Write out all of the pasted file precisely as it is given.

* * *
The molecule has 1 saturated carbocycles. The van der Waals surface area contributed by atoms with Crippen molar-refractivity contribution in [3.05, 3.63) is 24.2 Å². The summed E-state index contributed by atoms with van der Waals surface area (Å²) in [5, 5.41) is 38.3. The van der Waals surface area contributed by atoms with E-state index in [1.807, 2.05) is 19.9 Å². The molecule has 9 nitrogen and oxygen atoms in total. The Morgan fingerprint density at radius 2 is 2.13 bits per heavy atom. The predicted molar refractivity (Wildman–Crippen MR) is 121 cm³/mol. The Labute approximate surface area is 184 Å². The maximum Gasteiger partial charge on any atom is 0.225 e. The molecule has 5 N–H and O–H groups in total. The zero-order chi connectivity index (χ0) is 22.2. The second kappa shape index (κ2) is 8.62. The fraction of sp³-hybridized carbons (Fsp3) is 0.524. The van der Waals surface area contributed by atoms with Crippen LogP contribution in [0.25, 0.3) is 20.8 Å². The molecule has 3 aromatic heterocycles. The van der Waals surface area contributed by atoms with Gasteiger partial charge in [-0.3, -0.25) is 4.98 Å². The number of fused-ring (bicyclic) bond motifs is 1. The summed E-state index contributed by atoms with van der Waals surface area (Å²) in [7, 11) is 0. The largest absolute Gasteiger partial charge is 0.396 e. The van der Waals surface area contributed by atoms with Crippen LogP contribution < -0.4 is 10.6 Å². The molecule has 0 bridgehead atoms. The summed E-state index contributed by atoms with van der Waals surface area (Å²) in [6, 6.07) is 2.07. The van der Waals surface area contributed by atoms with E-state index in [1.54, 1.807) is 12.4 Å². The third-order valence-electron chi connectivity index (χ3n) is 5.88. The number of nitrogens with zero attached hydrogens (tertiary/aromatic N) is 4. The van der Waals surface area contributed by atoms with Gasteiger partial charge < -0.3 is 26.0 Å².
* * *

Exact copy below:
The molecule has 1 saturated carbocycles. The van der Waals surface area contributed by atoms with Crippen molar-refractivity contribution in [3.05, 3.63) is 24.2 Å². The summed E-state index contributed by atoms with van der Waals surface area (Å²) in [5, 5.41) is 38.3. The van der Waals surface area contributed by atoms with E-state index in [1.807, 2.05) is 19.9 Å². The molecule has 9 nitrogen and oxygen atoms in total. The Morgan fingerprint density at radius 2 is 2.13 bits per heavy atom. The predicted molar refractivity (Wildman–Crippen MR) is 121 cm³/mol. The Labute approximate surface area is 184 Å². The maximum Gasteiger partial charge on any atom is 0.225 e. The molecule has 5 N–H and O–H groups in total. The zero-order chi connectivity index (χ0) is 22.2. The second kappa shape index (κ2) is 8.62. The fraction of sp³-hybridized carbons (Fsp3) is 0.524. The van der Waals surface area contributed by atoms with Crippen LogP contribution in [0.25, 0.3) is 20.8 Å². The molecule has 3 aromatic heterocycles. The van der Waals surface area contributed by atoms with Gasteiger partial charge in [-0.3, -0.25) is 4.98 Å². The number of fused-ring (bicyclic) bond motifs is 1. The summed E-state index contributed by atoms with van der Waals surface area (Å²) in [7, 11) is 0. The largest absolute Gasteiger partial charge is 0.396 e. The van der Waals surface area contributed by atoms with Crippen LogP contribution < -0.4 is 10.6 Å². The molecule has 0 bridgehead atoms. The summed E-state index contributed by atoms with van der Waals surface area (Å²) in [6, 6.07) is 2.07. The van der Waals surface area contributed by atoms with E-state index in [1.54, 1.807) is 12.4 Å². The third-order valence-electron chi connectivity index (χ3n) is 5.88. The number of nitrogens with zero attached hydrogens (tertiary/aromatic N) is 4. The van der Waals surface area contributed by atoms with Gasteiger partial charge < -0.3 is 26.0 Å².